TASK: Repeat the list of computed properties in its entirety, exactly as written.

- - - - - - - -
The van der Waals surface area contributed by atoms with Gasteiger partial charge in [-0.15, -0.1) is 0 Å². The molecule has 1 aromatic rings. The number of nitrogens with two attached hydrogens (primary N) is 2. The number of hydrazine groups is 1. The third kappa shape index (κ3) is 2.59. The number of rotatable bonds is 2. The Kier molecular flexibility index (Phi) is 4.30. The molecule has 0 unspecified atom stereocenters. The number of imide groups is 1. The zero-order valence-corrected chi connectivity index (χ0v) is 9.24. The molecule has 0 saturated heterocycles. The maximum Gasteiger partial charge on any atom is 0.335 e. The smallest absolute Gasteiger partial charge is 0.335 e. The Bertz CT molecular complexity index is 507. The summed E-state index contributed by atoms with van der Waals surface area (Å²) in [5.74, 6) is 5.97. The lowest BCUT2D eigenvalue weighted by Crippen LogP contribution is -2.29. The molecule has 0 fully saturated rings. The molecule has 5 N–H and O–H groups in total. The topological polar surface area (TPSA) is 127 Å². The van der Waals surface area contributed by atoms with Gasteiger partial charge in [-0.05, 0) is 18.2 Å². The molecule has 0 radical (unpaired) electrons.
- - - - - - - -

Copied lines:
The van der Waals surface area contributed by atoms with Gasteiger partial charge in [-0.15, -0.1) is 0 Å². The molecule has 1 aromatic rings. The number of nitrogens with two attached hydrogens (primary N) is 2. The number of hydrazine groups is 1. The third kappa shape index (κ3) is 2.59. The number of rotatable bonds is 2. The Kier molecular flexibility index (Phi) is 4.30. The molecule has 0 unspecified atom stereocenters. The number of imide groups is 1. The zero-order valence-corrected chi connectivity index (χ0v) is 9.24. The molecule has 0 saturated heterocycles. The maximum Gasteiger partial charge on any atom is 0.335 e. The smallest absolute Gasteiger partial charge is 0.335 e. The Bertz CT molecular complexity index is 507. The summed E-state index contributed by atoms with van der Waals surface area (Å²) in [5.74, 6) is 5.97. The lowest BCUT2D eigenvalue weighted by Crippen LogP contribution is -2.29. The molecule has 0 fully saturated rings. The molecule has 5 N–H and O–H groups in total. The topological polar surface area (TPSA) is 127 Å². The van der Waals surface area contributed by atoms with Gasteiger partial charge in [-0.05, 0) is 18.2 Å². The molecule has 0 radical (unpaired) electrons.